The relationship between play and learning seems obvious to many child professionals and parents, and yet there are still lack of understanding surrounding the importance of children's play. Some people believe that children need to "work" not play, and that playing serves no useful purpose in a learning and development environment. This is surprising considering that play, with its high levels of motivation and potential enjoyment empowers children (as well as people
Play contributes to children’s “physical, emotional and social well-being” (Else, 2009, p.8) and through play, the child’s holistic development and well-being is being constantly accounted for as is it led by the individual. The child decides what s/he wants to do and does it; it is
Play is essential to every part of children’s lives and is important to their development. It provides the children with different ways of doing things children will want to explore and learn new things.
When you think of play you don’t really think about or realize how important it really is in a child’s life. It consists of five elements, and these elements are the make-up and the meaning of play. The first element is that it is pleasurable and enjoyable. This means it must be fun! In order for it to be considered play, there must be a fun and enjoyable element to it. Play also has no extrinsic goal which means it is engaged for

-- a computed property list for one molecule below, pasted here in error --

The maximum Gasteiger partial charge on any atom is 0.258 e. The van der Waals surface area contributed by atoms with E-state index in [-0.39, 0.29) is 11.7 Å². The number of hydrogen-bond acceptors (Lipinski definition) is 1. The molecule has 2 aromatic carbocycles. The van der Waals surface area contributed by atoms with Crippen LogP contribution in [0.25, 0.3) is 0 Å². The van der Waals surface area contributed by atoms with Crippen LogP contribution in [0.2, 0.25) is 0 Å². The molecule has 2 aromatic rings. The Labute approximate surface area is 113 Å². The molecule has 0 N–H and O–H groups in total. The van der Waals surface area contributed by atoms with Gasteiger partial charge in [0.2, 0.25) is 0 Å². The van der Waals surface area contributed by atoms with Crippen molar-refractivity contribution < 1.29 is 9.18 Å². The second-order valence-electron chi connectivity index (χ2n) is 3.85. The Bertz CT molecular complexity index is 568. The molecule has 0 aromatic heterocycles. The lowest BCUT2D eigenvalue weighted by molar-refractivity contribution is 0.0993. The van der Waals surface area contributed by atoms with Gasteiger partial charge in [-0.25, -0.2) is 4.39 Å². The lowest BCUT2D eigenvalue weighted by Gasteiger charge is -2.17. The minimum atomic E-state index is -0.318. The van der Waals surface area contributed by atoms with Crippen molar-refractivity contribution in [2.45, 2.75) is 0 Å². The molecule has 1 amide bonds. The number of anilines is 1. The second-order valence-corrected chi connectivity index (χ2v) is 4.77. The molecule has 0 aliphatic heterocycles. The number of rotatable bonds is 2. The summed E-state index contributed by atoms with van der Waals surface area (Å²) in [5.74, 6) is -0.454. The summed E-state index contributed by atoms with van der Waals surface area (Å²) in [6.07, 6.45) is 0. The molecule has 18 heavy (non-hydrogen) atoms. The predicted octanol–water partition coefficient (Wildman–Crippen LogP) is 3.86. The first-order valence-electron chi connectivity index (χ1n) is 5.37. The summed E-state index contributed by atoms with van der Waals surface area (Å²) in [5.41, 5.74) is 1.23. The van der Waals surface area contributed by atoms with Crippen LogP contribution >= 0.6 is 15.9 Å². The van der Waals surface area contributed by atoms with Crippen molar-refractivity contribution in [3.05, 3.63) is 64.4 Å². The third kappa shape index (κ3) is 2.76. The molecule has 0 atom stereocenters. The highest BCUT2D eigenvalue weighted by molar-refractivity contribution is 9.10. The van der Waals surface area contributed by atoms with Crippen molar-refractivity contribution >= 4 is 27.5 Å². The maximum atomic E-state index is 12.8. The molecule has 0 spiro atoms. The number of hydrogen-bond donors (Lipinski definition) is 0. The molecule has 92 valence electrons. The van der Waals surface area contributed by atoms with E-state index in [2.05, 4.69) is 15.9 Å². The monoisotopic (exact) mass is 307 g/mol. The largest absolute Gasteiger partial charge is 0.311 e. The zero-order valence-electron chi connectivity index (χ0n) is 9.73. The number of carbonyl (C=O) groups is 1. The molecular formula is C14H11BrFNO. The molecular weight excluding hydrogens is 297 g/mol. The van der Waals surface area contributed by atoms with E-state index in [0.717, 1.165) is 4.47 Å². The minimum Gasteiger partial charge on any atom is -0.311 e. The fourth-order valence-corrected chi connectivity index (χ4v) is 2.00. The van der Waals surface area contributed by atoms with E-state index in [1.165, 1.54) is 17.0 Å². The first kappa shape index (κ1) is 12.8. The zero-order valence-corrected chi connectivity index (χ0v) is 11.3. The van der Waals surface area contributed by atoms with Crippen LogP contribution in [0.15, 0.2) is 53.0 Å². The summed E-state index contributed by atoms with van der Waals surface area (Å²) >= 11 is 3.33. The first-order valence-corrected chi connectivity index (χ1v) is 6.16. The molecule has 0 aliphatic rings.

This assignment is all about play and learning for children and young people. Play is engaging in an activity for enjoyment and pleasure however can also be used for learning purposes and development in children and young people. Play activities can be planned by practitioners within the setting or can be free-play, when a child goes off and plays by themselves. Play can be carried out individually or in groups and can also be carried out in different environments such as indoors and outdoors. ‘Research confirms the importance of play for infants in developing children’s brains and minds.’ (http://playtherapy.org.uk/ChildrensEmotionalWellBeing/AboutPlayTherapy/MainPrinciples/PlayDefinition) this is why practitioners encourage young children
In this assignment I plan to explain how play helps to improve the development of children and young people. Play is extremely important for the development of children. It is important that from a young age children play with things like toys and even with other children. Between the ages of 0 – 3 is when children develop the most. Through play children can improve their fine and gross motor skills by using toys such as shape sorters and using musical tables which have buttons and things to turn. This helps to develop fine motor skills. Gross motor skills are developed through crawling and learning to walk. If children have toys that are spread out whilst
The Early Years Learning Framework relates the importance of play to notions of belonging, being and becoming. It states that children make sense of their social worlds through playing with others (DEEWR, 2009). Article 13 of the UN Convention reads that every child has the right to rest and leisure, to engage in play and recreational activities appropriate to the age of the child (Connor, 2010). It is important to note that play has multiple approaches and that children’s play varies greatly according to culture, interests,
Play is such a vital process through which children learn and develop.Play gives children the opportunity to learn, develop and experiment outside the constraints of real life. Through play children gain skills, knowledge and experiences and they get prepared to stand up as a human being and a member of society. But only by playing children do not reach up to that level. At some point of time the adult intervention is required to get the right direction of play.